Top experts in the field discuss how to improve the effectiveness of foreign aid, proposing practical solutions to specific problems rather than a utopian master plan.
The urgency of reducing poverty in the developing world has been the subject of a public campaign by such unlikely policy experts as George Clooney, Alicia Keyes, Elton John, Angelina Jolie, and Bono. And yet accompanying the call for more foreign aid is an almost universal discontent with the effectiveness of the existing aid system. In Reinventing Foreign Aid, development expert William Easterly has gathered top scholars in the field to discuss how to improve foreign aid. These authors, Easterly points out, are not claiming that their ideas will (to invoke a current slogan) Make Poverty History. Rather, they take on specific problems and propose some hard-headed solutions. Easterly himself, in an expansive and impassioned introductory chapter, makes a case for the “searchers”—who explore solutions by trial and error and learn from feedback—over the “planners”—who throw an endless supply of resources at a big goal—as the most likely to reduce poverty. Other writers look at scientific evaluation of aid projects (including randomized trials) and describe projects found to be cost-effective, including vaccine delivery and HIV education; consider how to deal with the government of the recipient state (work through it or bypass a possibly dysfunctional government?); examine the roles of the International Monetary Fund (a de-facto aid provider) and the World Bank; and analyze some new and innovative proposals for distributing aid.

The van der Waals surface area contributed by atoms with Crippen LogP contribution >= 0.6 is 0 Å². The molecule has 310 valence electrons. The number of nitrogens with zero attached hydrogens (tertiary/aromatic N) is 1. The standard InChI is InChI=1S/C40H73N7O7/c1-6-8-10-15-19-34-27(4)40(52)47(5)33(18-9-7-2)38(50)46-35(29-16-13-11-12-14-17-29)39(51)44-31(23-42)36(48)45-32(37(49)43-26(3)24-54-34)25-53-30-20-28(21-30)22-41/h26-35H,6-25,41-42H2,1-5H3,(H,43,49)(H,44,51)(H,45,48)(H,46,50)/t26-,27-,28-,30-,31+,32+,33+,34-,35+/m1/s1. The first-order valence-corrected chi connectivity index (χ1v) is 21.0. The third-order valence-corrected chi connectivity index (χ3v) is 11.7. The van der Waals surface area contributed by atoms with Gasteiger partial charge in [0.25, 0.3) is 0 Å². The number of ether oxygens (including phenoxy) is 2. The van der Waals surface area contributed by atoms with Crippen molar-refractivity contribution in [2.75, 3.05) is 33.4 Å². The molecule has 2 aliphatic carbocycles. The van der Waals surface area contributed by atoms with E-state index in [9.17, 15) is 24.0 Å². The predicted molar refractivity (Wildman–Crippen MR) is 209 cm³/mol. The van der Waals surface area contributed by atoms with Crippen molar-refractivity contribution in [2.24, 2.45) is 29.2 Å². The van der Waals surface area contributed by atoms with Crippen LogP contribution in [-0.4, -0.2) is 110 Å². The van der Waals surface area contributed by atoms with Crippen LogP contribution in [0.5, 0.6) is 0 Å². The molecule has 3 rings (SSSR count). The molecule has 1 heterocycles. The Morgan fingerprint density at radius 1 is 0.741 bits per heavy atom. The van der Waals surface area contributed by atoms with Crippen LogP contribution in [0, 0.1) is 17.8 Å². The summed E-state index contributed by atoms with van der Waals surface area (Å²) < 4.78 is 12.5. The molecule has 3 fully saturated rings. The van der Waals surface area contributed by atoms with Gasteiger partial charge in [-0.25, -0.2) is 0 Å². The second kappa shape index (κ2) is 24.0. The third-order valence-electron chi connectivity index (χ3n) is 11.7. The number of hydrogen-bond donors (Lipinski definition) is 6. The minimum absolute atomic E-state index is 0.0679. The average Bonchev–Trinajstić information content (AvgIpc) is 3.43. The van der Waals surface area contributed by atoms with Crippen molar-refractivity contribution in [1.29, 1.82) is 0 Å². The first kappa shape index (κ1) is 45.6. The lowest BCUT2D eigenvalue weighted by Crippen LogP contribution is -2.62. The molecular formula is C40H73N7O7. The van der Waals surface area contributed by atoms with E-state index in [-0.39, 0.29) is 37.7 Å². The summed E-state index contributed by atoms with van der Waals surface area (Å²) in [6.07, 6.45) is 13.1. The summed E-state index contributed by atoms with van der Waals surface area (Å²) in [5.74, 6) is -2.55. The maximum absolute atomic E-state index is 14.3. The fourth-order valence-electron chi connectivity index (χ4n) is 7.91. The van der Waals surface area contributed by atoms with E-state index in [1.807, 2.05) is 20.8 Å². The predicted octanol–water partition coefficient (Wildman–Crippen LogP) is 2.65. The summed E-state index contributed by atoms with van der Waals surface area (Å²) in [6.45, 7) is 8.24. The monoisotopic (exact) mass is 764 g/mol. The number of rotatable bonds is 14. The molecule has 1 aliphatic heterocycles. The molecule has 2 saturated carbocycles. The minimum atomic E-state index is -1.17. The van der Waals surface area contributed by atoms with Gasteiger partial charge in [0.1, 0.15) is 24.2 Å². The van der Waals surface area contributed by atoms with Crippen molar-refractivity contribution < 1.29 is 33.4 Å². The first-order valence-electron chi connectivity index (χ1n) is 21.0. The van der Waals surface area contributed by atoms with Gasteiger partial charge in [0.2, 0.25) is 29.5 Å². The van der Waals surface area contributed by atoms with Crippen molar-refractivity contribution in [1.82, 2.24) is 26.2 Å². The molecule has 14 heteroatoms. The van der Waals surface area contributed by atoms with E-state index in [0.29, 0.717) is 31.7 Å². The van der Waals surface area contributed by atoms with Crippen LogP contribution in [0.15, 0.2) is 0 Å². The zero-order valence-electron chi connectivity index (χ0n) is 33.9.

Abhijit Banerjee, Nancy Birdsall, Craig Burnside, Esther Duflo, Domenico Fanizza, William Easterly, Ruimin He, Kurt Hoffman, Stephen Knack, Michael Kremer, Mari Kuraishi, Ruth Levine, Bertin Martens, John McMillan, Edward Miguel, Jonathan Morduch, Todd Moss, Gunilla Pettersson, Lant Pritchett, Steven Radelet, Aminur Rahman, Ritva Reinikka, Jakob Svensson, Nicolas van de Walle, James Vreeland, Dennis Whittle, Michael Woolcock